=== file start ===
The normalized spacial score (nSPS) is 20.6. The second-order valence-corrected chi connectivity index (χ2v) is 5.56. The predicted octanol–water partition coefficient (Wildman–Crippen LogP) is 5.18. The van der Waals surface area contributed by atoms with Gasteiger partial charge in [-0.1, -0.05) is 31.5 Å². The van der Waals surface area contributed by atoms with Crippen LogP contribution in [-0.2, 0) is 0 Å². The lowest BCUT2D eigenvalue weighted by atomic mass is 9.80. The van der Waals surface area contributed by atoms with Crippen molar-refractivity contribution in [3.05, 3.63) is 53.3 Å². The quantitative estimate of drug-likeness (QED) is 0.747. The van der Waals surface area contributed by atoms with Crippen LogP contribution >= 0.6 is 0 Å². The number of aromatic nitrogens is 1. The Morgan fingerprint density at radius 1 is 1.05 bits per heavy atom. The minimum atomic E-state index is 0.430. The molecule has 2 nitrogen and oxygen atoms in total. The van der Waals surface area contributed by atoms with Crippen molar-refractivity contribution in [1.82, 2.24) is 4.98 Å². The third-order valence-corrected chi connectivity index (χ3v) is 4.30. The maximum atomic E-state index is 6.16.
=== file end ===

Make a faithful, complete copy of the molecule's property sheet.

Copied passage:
The normalized spacial score (nSPS) is 20.6. The second-order valence-corrected chi connectivity index (χ2v) is 5.56. The predicted octanol–water partition coefficient (Wildman–Crippen LogP) is 5.18. The van der Waals surface area contributed by atoms with Gasteiger partial charge in [-0.1, -0.05) is 31.5 Å². The van der Waals surface area contributed by atoms with Crippen LogP contribution in [-0.2, 0) is 0 Å². The lowest BCUT2D eigenvalue weighted by atomic mass is 9.80. The van der Waals surface area contributed by atoms with Crippen molar-refractivity contribution in [3.05, 3.63) is 53.3 Å². The quantitative estimate of drug-likeness (QED) is 0.747. The van der Waals surface area contributed by atoms with Crippen LogP contribution >= 0.6 is 0 Å². The number of aromatic nitrogens is 1. The Morgan fingerprint density at radius 1 is 1.05 bits per heavy atom. The minimum atomic E-state index is 0.430. The molecule has 2 nitrogen and oxygen atoms in total. The van der Waals surface area contributed by atoms with Crippen molar-refractivity contribution in [1.82, 2.24) is 4.98 Å². The third-order valence-corrected chi connectivity index (χ3v) is 4.30. The maximum atomic E-state index is 6.16.